Think about what you can do in two weeks. At BAE Systems Typhoon final assembly, they think about it all the time – it’s the concrete takt time for every fighter aircraft. Will Stirling reports.
Manufacturing is often all about the drumbeat. Takt time, how many units you must produce in an hour, a day or week to keep on schedule. Cars are measured in units per hour, jet aircraft per month.
At BAE Systems Military Air & Information in Warton, Lancashire, Matt Heritage is responsible for the biggest stage of final assembly of the Eurofighter Typhoon, the multi-partner €90 million aircraft that is Europe’s first “dual role” fighter jet, capable of operating in air-to-air or air-to-ground missions. Matt’s takt is one Typhoon every two weeks.
“I’m not building a Range Rover Evoque every 45-seconds,” says Heritage, Final Assembly Operations Manager. “But, in terms of drumbeat, I need to deliver an aircraft every two weeks and 24 is a lot in one year. We’ve never been at this rate before but if we get export orders we’ll have it for some time to come.”
Simplify a fighter jet production line and it sounds straightforward. The fuselage, which arrives in three pieces, is screwed together. You fit the engines, pipes, electronics and all the clever stuff, in order. Test for wiring faults and hydraulic leaks. Test the engine works. Run flight tests and deliver it.
The takt of 24 aircraft a year makes this far more challenging. Each key stage has a very defined start. “We need to be loading the brotje [laser line] every two weeks, paint an aircraft every two weeks and sell one every two weeks,” says Heritage.
“It’s all about hitting start rates. If you hit the starts, invariably you will hit output. If you
get a problem that might stop the line, it’s about solving the problem rather than moving the starts.”
For aircraft makers, takt time is as important as for car manufacturers. As well as the team’s professional integrity and obligation to the customer, there are financial penalties, including liquidated damages, for missing trading dates. The team’s annual bonus is calculated partly on hitting milestone payments, which align with takts. Everyone here is watching the clock.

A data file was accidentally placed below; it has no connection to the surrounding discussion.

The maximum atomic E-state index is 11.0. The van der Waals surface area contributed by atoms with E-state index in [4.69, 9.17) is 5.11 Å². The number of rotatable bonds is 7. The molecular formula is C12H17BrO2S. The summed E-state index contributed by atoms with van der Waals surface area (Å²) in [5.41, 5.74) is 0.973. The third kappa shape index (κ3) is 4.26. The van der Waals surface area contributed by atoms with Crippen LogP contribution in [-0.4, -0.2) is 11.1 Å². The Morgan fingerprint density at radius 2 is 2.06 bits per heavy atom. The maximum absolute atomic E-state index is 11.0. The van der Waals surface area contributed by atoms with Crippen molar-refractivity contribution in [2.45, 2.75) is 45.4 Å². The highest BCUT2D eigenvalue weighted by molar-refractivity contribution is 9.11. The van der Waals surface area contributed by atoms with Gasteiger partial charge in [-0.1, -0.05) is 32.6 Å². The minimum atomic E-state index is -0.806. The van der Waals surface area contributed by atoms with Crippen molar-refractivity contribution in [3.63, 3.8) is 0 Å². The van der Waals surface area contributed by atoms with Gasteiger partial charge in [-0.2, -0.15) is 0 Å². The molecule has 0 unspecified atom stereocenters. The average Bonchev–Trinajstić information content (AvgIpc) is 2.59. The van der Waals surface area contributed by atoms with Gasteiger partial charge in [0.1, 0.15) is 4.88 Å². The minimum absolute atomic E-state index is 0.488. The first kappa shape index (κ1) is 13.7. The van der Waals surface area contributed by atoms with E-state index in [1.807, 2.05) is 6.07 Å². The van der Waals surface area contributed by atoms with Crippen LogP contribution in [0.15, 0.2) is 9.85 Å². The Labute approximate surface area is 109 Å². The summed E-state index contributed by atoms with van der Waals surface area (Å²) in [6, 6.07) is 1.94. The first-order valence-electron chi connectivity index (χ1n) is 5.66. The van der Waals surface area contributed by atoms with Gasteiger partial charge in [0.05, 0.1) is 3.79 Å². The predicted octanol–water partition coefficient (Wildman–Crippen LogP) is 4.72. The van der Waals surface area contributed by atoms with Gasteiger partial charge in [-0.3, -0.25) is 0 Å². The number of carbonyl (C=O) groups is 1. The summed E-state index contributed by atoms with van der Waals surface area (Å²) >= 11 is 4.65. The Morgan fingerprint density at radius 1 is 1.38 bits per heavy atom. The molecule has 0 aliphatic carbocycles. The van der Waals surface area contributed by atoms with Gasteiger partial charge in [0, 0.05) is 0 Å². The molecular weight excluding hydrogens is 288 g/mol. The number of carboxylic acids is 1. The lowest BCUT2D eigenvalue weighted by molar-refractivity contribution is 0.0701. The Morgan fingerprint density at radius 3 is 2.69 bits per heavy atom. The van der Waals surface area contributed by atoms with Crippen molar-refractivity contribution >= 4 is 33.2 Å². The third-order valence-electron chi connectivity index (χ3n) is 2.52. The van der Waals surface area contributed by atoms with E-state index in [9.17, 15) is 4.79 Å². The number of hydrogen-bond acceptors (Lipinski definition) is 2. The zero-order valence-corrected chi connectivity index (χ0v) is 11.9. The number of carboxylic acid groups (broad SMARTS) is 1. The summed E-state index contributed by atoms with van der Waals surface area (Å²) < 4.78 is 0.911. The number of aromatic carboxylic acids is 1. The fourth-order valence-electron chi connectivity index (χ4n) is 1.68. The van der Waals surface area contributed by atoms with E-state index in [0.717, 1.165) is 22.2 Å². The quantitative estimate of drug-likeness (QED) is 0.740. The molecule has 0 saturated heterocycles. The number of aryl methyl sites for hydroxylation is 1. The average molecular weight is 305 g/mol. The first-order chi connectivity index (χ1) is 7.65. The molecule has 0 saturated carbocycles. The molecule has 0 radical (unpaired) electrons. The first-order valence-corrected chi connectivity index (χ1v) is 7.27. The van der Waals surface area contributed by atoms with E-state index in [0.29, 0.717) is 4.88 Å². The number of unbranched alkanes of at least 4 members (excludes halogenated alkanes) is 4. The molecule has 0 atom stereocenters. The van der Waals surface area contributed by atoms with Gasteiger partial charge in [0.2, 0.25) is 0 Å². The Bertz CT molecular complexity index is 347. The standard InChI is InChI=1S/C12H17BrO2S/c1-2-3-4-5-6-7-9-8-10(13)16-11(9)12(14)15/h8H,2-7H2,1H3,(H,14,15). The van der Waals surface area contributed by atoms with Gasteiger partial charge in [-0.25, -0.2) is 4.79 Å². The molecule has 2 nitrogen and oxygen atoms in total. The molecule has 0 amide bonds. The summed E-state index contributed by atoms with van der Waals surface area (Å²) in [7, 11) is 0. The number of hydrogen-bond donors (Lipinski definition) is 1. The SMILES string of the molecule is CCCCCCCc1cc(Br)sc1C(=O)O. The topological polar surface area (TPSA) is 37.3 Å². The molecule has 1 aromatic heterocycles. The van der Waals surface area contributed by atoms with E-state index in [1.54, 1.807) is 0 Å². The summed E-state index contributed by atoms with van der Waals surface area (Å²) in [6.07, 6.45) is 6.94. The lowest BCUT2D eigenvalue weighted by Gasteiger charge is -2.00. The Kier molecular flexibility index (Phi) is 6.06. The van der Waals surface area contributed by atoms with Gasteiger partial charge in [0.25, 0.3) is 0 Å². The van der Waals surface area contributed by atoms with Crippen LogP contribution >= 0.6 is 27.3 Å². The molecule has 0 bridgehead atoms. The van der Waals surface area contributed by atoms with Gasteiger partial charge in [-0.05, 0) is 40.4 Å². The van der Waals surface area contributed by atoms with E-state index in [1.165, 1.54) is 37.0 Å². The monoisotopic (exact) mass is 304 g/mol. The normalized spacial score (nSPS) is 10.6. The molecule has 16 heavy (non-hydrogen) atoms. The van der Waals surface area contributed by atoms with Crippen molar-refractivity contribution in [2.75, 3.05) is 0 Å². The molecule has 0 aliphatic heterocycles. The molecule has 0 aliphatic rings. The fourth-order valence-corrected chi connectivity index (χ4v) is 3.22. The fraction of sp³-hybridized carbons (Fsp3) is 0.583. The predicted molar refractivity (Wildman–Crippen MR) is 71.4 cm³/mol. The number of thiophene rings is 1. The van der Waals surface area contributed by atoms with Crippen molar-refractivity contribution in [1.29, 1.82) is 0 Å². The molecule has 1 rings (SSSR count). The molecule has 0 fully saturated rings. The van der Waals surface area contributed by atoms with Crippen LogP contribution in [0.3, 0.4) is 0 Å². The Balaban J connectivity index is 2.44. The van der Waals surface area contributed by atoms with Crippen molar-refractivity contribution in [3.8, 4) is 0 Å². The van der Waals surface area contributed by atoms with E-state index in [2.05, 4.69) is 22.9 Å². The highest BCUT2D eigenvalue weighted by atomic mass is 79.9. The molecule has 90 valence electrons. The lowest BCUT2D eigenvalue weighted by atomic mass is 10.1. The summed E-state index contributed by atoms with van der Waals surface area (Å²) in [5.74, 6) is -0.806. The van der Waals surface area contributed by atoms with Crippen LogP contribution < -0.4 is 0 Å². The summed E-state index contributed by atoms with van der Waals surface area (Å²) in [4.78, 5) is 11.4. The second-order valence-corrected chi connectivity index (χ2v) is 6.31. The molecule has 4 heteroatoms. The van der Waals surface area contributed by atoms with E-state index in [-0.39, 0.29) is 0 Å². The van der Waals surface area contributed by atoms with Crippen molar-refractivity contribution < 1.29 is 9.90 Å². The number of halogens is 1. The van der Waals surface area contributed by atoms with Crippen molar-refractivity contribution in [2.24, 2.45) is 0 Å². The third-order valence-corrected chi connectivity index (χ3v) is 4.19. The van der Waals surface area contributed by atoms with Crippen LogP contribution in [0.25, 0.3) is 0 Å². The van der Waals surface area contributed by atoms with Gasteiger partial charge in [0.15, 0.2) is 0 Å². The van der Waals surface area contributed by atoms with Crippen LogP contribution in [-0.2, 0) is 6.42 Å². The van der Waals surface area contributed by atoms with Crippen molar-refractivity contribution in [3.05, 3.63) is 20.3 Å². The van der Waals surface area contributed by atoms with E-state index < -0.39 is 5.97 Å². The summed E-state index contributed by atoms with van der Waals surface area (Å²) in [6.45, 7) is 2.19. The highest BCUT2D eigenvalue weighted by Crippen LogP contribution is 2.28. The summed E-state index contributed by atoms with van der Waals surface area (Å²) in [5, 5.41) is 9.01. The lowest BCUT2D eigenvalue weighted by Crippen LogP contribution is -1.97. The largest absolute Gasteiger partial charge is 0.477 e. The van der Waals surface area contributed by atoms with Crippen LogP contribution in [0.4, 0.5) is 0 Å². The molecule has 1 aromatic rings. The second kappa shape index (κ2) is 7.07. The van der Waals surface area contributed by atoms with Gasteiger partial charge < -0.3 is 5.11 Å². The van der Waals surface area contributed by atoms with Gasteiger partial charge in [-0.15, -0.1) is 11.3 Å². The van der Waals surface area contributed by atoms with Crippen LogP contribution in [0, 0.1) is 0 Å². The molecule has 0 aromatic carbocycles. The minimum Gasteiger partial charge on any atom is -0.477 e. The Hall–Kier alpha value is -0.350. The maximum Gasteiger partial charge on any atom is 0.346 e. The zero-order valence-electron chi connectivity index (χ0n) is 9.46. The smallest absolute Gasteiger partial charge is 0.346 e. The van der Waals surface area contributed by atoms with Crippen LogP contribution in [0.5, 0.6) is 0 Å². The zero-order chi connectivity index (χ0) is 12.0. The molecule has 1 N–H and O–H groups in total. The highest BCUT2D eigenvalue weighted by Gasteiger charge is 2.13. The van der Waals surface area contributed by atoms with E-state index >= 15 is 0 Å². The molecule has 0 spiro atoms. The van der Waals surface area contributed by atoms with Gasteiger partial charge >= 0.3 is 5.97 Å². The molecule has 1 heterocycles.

The Build Line
Fuselage sections, known as major units, arrive from one of the four partner countries – Germany, Italy, Spain and the UK. Team Zero – there are three teams – loads into a laser line brotje, a facility that uses lasers to marry up the three sections accurately. “We use this as much for repeatability as accuracy, to avoid a bottleneck,” says Heritage.
Wings are married here or in a separate area of the factory, depending on the brotje’s schedule. Once structural marry-up is complete, the airframe is handed over to Team One, Matt’s team, for systems integration.
“Team One fit the pipes, the minor unit, foreplanes, the engines, missile eject launchers, the avionic trays, avionic boxes. We run a Dipma code test, running voltage through the aircraft to check there are no wiring faults, put hydraulic fluid into aircraft to check there are no leaks, check the ‘power-on’ system, ready for flight testing.” This stage takes about 12-weeks.
Teams within teams move around the aircraft, not vice versa. The team that fits avionic bay plugs and the Dipna code test, for example, will take two weeks, then move on to the next aircraft.
Team One hands over to Team Two, engine testing. Rolls-Royce, which makes the EJ200 engine as part of a consortium called Eurojet, is on-site full time. Flight testing, also at Warton, follows.
Scheduling master class
Matt Heritage’s job is defined by pinpoint scheduling of skilled people – 72 in his team, 150 in the facility – to hit start rates at the correct build Matturity, borrowing and lending resources when stages are behind the master schedule, without compromising build quality.
“I have capacity to discharge 2,200 hours of labour a week. I am I getting 2,200 hours of achievement?” he recounts a typical daily thought. “Is it good achievement, or unscheduled growth i.e. ‘bad achievement’, which wasn’t in the plan?”
“So, I’ve scheduled 2,236 hours for Team One this week, more than normal, which means I have to hit all the planned load while next week hopefully I’ll have a lower load and I can deal with some unplanned work.”
To make this system work reliable, there is some buffer. For example, Team Two has a 12-week window in the plan, but they are configured to discharge in eight to 10 weeks providing they have a clean run of tests, when test equipment needs no calibration, etc. Team Two personnel with overcapacity could potentially help Team One with systems fitting.
Typhoon Assembly’s balancing act is that team managers have to be very parochial about their build stage, while having the altruism of working in a bigger team. “If Team Two can’t get a part to complete testing, I could take it off one of my aircraft, using my resource buffer to discharge some unplanned work for him, to keep him on programme. Dave [Team Two leader] is my customer.”
Within this variance of completion, ultiMattely build Matturity between Team One and Team Two has to be at a level where Team Two can test an aircraft. “I measure myself at a product Matturity benchmark of 95%, where I can hand over a very good aircraft to test,” says Heritage. “At the moment I’m delivering at 89%-95%. I want to be near 100% by year end.”